Saturday Story

How We Got Here

I often get asked how the family ended up in Hawaii.

My step-dad, like my bio-father, was a window cleaner. Unlike my bio-father, Pop was his own boss.

In 1963 Fentron Aluminum asked Pop to check a job in Honolulu, They were building the Ilikai, which was going to be the tallest building in Waikiki and nobody in Hawaii knew how to wash the outside of a high rise building’s windows.

Pop came to Hawaii, realized Honolulu was going one direction, up, and there were no real window cleaners in Hawaii. So he decided we were moving.

Mom was pretty unhappy about the move, she was ready to turn professional bowler, had completed the qualification school, and it would be next to impossible for her to do so from Hawaii. But she went.

Me, I was finishing my junior year in High School, had friends and dreams of being a Seattle cop. I didn’t get a vote.

We moved that summer. Well, I moved that summer. Mom and Pop moved in March and I “lived” with our next door neighbors until the school year finished.

That summer two of my high school friends, Don and Nils, flew to Hawaii to spend the summer living and working with us.

Donny was the same age as I was; Nils was a year older and had just graduated.

Don left in the middle of that summer; I don’t remember just when Nils left.

I made a re-contact with Don a while back and we speak every now and then.

He says Nils turned into a “Hippy” and has basically just done nothing. Don says Nils best job was as a school bus driver. And he lost that with a bad drug test.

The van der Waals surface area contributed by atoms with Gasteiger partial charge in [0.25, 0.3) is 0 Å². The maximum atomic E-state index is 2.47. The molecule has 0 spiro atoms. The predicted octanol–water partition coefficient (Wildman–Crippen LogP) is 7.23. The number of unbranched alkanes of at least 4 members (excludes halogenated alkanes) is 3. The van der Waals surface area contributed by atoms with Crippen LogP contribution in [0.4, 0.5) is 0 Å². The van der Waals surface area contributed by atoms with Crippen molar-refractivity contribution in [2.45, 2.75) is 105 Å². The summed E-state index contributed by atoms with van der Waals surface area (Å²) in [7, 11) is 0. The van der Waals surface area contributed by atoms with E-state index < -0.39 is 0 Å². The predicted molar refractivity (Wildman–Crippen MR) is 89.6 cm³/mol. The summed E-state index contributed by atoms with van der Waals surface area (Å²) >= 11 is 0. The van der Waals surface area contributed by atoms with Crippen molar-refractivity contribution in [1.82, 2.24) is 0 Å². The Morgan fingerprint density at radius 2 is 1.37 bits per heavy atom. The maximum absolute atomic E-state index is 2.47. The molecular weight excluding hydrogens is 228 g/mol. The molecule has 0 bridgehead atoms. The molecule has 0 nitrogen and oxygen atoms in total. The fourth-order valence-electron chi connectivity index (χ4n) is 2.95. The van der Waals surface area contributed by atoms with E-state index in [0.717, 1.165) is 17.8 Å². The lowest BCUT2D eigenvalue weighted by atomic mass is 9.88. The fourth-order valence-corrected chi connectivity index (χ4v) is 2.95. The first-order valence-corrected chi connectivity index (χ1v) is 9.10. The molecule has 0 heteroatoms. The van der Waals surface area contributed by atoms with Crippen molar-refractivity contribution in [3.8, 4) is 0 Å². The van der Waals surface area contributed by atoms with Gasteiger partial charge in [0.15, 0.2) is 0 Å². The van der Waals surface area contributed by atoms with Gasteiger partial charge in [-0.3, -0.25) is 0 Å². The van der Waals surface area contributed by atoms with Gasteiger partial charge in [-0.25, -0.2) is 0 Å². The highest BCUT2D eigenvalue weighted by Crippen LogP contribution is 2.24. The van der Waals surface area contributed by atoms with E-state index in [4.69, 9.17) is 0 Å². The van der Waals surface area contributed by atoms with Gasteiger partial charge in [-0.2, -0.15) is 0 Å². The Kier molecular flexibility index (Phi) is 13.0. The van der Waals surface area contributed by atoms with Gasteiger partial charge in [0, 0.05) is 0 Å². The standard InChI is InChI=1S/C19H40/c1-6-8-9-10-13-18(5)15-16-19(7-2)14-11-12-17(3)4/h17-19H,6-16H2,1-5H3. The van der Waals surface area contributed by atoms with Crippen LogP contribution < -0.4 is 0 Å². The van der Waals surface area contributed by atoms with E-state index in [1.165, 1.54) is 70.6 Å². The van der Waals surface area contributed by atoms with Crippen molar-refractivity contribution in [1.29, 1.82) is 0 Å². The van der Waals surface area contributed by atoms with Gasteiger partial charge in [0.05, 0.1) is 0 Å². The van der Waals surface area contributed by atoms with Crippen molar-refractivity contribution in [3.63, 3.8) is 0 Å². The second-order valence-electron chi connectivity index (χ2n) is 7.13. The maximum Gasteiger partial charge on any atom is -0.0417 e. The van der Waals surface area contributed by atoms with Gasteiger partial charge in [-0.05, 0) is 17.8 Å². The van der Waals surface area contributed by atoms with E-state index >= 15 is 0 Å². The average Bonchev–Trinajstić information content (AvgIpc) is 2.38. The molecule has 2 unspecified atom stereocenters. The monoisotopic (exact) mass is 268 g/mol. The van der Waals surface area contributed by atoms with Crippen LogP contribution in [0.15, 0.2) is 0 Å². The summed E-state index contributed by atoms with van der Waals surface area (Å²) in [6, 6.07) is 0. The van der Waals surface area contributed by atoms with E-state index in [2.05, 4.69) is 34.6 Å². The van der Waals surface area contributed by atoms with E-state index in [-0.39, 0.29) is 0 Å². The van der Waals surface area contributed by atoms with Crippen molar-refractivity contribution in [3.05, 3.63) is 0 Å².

Don flew helicopters in Viet Nam and then flew for off-coast (US and Africa) oilrigs, He now lives in Arizona and Washington state.

Recently the Honolulu magazine did a story on the Ilikai’s 50th anniversary. I sent them a short letter describing how it was that my family and I came to Hawaii and they printed. Reading that little letter later that year gave my Mom a smile and a warm feeling. But that’s how all this started.

“It was a real pleasure to read the story on the Ilikai turning 50. It was early 1964 when one of the construction companies working on the Ilikai brought my father, Don Lynn, to Honolulu from Seattle. It seems that, at the time, there were no high-rise window cleaners in Honolulu. That summer, my family moved to Honolulu. As a family, we all worked on the Ilikai, washing windows and cleaning the aluminum railings. Pop could see Honolulu, and Hawaii, was going to go one in direction, up. For the next 25 years, Pop made a good living owning or managing window-cleaning companies. When he retired, Mayor Frank Fasi declared it “Don Lynn, Godfather of Window Cleaners” day. With a smile, of course. Alas, Pop passed in early 1996 and isn’t here to see the Ilikai turn 50. But most of the major window cleaners in Hawaii owe their starts to my dad. And my family owes a big thank you to the ‘Ilikai for bringing us here, 50 years ago. Aloha.”

, Honolulu, Hawaii

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